• degree of difficulty: easy easy, medium medium, hard hard, very hard very hard
  • requires math (requires math)
  • requires coding (requires coding)
  • data collection (data collection)
  • my favorites (my favorite)
  1. [very hard, requires coding, data collection, my favorite] One of the most exciting claims from Benoit and colleagues’ (2016) research on crowd-coding of political manifestos is that the results are reproducible. Merz, Regel, and Lewandowski (2016) provides access to the Manifesto Corpus. Try to reproduce figure 2 from Benoit et al. (2016) using workers from Amazon Mechanical Turk. How similar were your results?

  2. [medium] In the InfluenzaNet project a volunteer panel of people report the incidence, prevalence, and health-seeking behavior related to influenza-like-illness (Tilston et al. 2010; Noort et al. 2015).

    1. Compare and contrast the design, costs, and likely errors in InfluenzaNet, Google Flu Trends, and traditional influenza tracking systems.
    2. Consider an unsettled time, such as an outbreak of a novel form of influenza. Describe the possible errors in each system.
  3. [hard, requires coding, data collection] The Economist is a weekly news magazine. Create a human computation project to see if the ratio of women to men on the cover has changed over time.

    1. The magazine can have different covers in eight different regions (Africa, Asia Pacific, Europe, European Union, Latin America, Middle East, North America, and United Kingdom) and they can all be downloaded from the magazine’s website. Pick one of these regions and perform the analysis. Be sure to describe your procedures with enough detail that they could be replicated by someone else.

    This question was inspired by a similar project by Justin Tenuto, a data scientist at the crowdsourcing company CrowdFlower: see “Time Magazine Really Likes Dudes” (

  4. [very hard, requires coding, data collection] Building on the previous question, now perform the analysis for all eight regions.

    1. What differences did you find across regions?
    2. How much extra time and money did it take to scale up your analysis to all eight of the regions?
    3. Imagine that the Economist has 100 different covers each week. Estimate how much extra time and money would it take to scale up your analysis to 100 covers per week.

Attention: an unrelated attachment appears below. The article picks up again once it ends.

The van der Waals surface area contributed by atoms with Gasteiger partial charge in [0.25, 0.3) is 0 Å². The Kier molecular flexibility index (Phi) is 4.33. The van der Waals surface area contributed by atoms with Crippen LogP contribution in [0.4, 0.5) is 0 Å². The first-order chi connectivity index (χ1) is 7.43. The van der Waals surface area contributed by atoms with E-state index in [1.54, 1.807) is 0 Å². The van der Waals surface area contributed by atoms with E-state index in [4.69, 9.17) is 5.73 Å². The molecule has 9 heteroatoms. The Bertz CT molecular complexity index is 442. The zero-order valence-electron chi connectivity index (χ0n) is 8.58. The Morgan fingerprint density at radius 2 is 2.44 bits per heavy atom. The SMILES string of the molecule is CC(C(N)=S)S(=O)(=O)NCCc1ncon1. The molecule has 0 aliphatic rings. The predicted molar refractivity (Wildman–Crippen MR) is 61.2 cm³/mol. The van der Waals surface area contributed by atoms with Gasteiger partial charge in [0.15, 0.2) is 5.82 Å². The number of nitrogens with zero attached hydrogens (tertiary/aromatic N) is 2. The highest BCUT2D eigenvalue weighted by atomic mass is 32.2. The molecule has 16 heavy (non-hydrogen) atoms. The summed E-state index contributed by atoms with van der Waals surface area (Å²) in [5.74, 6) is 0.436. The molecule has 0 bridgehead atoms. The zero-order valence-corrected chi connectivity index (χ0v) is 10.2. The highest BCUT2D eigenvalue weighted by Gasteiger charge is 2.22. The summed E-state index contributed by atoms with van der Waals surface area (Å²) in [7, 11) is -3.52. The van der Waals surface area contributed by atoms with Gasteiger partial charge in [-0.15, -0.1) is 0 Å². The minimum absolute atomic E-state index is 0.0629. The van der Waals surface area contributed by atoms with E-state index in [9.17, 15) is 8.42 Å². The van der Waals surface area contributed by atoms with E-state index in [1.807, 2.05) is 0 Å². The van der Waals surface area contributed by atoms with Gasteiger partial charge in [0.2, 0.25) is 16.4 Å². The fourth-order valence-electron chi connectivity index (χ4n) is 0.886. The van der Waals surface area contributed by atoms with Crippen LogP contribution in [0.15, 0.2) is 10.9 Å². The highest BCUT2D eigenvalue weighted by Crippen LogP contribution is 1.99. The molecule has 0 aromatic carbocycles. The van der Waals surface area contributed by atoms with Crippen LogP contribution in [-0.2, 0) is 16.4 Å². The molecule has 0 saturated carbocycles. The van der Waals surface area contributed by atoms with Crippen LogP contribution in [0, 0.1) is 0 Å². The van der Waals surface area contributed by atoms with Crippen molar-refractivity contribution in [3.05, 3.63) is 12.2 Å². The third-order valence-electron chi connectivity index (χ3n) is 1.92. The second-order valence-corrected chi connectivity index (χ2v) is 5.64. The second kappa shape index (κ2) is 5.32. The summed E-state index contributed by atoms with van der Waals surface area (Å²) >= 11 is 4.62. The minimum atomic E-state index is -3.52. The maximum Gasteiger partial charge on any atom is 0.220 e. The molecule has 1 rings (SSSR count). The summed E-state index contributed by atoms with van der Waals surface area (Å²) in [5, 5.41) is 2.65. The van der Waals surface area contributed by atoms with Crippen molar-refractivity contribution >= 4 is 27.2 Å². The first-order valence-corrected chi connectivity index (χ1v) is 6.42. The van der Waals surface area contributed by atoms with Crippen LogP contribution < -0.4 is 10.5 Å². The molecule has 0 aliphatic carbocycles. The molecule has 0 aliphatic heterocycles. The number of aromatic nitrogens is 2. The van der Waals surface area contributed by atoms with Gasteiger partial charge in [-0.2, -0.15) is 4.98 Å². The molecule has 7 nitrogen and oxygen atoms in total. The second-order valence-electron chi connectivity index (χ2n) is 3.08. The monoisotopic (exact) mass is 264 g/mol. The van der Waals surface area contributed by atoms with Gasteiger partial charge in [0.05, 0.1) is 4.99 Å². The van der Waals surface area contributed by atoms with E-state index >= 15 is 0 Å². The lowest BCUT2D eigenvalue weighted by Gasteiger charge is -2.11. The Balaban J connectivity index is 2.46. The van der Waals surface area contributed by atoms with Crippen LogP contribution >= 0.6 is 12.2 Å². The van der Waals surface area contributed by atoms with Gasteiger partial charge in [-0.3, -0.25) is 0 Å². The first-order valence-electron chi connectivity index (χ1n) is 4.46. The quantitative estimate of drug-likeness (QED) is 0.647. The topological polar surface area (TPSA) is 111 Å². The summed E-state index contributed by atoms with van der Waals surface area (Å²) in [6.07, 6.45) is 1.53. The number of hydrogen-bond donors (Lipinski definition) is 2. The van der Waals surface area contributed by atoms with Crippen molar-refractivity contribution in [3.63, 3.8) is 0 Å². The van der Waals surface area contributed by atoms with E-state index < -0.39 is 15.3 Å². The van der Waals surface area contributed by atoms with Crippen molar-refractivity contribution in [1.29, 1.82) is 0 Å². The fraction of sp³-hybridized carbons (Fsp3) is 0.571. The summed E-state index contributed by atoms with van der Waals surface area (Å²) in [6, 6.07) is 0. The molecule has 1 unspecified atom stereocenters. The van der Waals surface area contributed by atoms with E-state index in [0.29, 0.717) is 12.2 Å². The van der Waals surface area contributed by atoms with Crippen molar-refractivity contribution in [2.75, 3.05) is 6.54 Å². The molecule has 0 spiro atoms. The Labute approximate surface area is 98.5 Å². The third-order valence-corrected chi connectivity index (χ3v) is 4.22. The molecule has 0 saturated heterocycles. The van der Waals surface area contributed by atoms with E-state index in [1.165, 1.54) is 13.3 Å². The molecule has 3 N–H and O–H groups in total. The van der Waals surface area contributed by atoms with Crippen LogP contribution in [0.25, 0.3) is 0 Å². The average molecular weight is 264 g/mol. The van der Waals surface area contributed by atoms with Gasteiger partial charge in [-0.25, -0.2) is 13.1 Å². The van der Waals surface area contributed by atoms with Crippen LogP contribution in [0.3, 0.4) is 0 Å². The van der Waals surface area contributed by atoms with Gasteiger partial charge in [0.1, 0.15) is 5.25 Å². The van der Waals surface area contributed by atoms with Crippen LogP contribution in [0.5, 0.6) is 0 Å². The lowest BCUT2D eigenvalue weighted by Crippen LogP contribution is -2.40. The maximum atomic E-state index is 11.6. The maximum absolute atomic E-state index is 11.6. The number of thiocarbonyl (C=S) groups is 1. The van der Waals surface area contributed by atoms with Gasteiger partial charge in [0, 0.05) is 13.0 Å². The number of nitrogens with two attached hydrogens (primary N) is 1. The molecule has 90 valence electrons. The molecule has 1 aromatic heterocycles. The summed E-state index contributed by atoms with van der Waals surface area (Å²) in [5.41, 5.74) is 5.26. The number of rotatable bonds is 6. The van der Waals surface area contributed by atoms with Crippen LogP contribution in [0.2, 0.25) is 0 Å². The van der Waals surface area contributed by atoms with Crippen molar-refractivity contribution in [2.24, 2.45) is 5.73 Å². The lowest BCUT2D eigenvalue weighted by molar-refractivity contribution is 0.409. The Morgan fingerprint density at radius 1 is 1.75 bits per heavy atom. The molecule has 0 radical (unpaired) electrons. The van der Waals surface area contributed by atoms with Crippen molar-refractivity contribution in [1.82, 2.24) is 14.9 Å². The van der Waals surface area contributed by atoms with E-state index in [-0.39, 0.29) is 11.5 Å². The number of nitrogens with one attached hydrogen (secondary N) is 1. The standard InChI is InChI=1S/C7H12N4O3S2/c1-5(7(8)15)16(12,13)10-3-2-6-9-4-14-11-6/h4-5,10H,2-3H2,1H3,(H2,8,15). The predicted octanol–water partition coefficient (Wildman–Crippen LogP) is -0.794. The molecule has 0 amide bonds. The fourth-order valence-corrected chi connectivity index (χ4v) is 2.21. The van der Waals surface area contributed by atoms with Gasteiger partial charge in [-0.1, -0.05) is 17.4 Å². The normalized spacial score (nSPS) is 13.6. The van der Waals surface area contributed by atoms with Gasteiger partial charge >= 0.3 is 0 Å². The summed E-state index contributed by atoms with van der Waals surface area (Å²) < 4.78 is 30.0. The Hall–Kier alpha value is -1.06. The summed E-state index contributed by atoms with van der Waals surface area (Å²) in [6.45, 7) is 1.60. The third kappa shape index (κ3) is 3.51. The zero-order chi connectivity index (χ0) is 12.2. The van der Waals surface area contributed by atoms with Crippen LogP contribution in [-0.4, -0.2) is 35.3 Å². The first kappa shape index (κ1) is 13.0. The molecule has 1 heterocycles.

5. [hard, requires coding] There are several websites that host open call projects, such as Kaggle. Participate in one of those projects, and describe what you learn about that particular project and about open calls in general.

  6. [medium] Look through a recent issue of a journal in your field. Are there any papers that could have been reformulated as open call projects? Why or why not?

  7. [easy] Purdam (2014) describes a distributed data collection about begging in London. Summarize the strengths and weaknesses of this research design.

  8. [medium] Redundancy is an important way to assess the quality of distributed data collection. Windt and Humphreys (2016) developed and tested a system to collect reports of conflict events from people in Eastern Congo. Read the paper.

    1. How does their design ensure redundancy?
    2. They offered several approaches to validate the data collected from their project. Summarize them. Which was most convincing to you?
    3. Propose a new way that the data could be validated. Suggestions should try to increase the confidence that you would have in the data in a way that is cost-effective and ethical.
  9. [medium] Karim Lakhani and colleagues (2013) created an open call to solicit new algorithms to solve a problem in computational biology. They received more than 600 submissions containing 89 novel computational approaches. Of the submissions, 30 exceeded the performance of the US National Institutes of Health’s MegaBLAST, and the best submission achieved both greater accuracy and speed (1,000 times faster).

    1. Read their paper, and then propose a social research problem that could use the same kind of open contest. In particular, this kind of open contest is focused on speeding up and improving the performance of an existing algorithm. If you can’t think of a problem like this in your field, try to explain why not.
  10. [medium, my favorite] Many human computation projects rely on participants from Amazon Mechanical Turk. Sign up to become a worker on Amazon Mechanical Turk. Spend one hour working there. How does this impact your thoughts about the design, quality, and ethics of human computation projects?